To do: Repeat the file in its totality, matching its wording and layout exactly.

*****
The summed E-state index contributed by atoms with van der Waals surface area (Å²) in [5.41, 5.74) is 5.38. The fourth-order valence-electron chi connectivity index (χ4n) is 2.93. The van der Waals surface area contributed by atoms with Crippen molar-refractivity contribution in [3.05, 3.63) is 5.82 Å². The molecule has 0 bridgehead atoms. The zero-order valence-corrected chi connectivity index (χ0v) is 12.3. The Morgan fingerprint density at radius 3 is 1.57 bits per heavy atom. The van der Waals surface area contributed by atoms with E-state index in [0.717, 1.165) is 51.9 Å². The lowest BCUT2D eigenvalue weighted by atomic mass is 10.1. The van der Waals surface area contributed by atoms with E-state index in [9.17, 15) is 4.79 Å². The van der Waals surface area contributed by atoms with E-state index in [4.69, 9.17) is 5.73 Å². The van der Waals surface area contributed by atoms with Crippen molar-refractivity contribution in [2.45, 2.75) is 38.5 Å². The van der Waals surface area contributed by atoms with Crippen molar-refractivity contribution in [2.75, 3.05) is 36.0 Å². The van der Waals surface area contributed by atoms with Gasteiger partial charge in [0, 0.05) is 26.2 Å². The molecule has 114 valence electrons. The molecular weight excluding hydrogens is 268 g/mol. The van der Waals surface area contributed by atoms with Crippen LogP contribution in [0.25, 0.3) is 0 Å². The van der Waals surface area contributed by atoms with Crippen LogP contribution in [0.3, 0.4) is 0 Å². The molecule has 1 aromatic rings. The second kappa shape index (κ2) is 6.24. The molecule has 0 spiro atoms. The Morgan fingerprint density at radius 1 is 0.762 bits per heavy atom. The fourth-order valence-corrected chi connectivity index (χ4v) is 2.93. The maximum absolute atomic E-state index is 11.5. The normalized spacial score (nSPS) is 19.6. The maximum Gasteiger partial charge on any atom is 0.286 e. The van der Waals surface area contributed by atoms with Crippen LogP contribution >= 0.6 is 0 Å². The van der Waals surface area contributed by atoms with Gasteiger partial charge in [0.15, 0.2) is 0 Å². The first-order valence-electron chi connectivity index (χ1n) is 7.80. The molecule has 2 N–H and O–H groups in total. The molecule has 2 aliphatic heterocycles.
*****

The summed E-state index contributed by atoms with van der Waals surface area (Å²) in [5.41, 5.74) is 5.38. The fourth-order valence-electron chi connectivity index (χ4n) is 2.93. The van der Waals surface area contributed by atoms with Crippen molar-refractivity contribution in [3.05, 3.63) is 5.82 Å². The molecule has 0 bridgehead atoms. The zero-order valence-corrected chi connectivity index (χ0v) is 12.3. The Morgan fingerprint density at radius 3 is 1.57 bits per heavy atom. The van der Waals surface area contributed by atoms with E-state index in [0.717, 1.165) is 51.9 Å². The lowest BCUT2D eigenvalue weighted by atomic mass is 10.1. The van der Waals surface area contributed by atoms with E-state index in [9.17, 15) is 4.79 Å². The van der Waals surface area contributed by atoms with E-state index in [4.69, 9.17) is 5.73 Å². The van der Waals surface area contributed by atoms with Crippen molar-refractivity contribution in [2.45, 2.75) is 38.5 Å². The van der Waals surface area contributed by atoms with Crippen molar-refractivity contribution in [2.75, 3.05) is 36.0 Å². The van der Waals surface area contributed by atoms with Gasteiger partial charge in [0, 0.05) is 26.2 Å². The molecule has 114 valence electrons. The molecular weight excluding hydrogens is 268 g/mol. The van der Waals surface area contributed by atoms with Crippen LogP contribution in [0.25, 0.3) is 0 Å². The van der Waals surface area contributed by atoms with Crippen LogP contribution in [0.3, 0.4) is 0 Å². The molecule has 1 aromatic rings. The second kappa shape index (κ2) is 6.24. The molecule has 0 spiro atoms. The Morgan fingerprint density at radius 1 is 0.762 bits per heavy atom. The fourth-order valence-corrected chi connectivity index (χ4v) is 2.93. The maximum absolute atomic E-state index is 11.5. The normalized spacial score (nSPS) is 19.6. The maximum Gasteiger partial charge on any atom is 0.286 e. The van der Waals surface area contributed by atoms with Crippen LogP contribution >= 0.6 is 0 Å². The van der Waals surface area contributed by atoms with Gasteiger partial charge in [0.15, 0.2) is 0 Å². The first-order valence-electron chi connectivity index (χ1n) is 7.80. The molecule has 2 N–H and O–H groups in total. The molecule has 2 aliphatic heterocycles.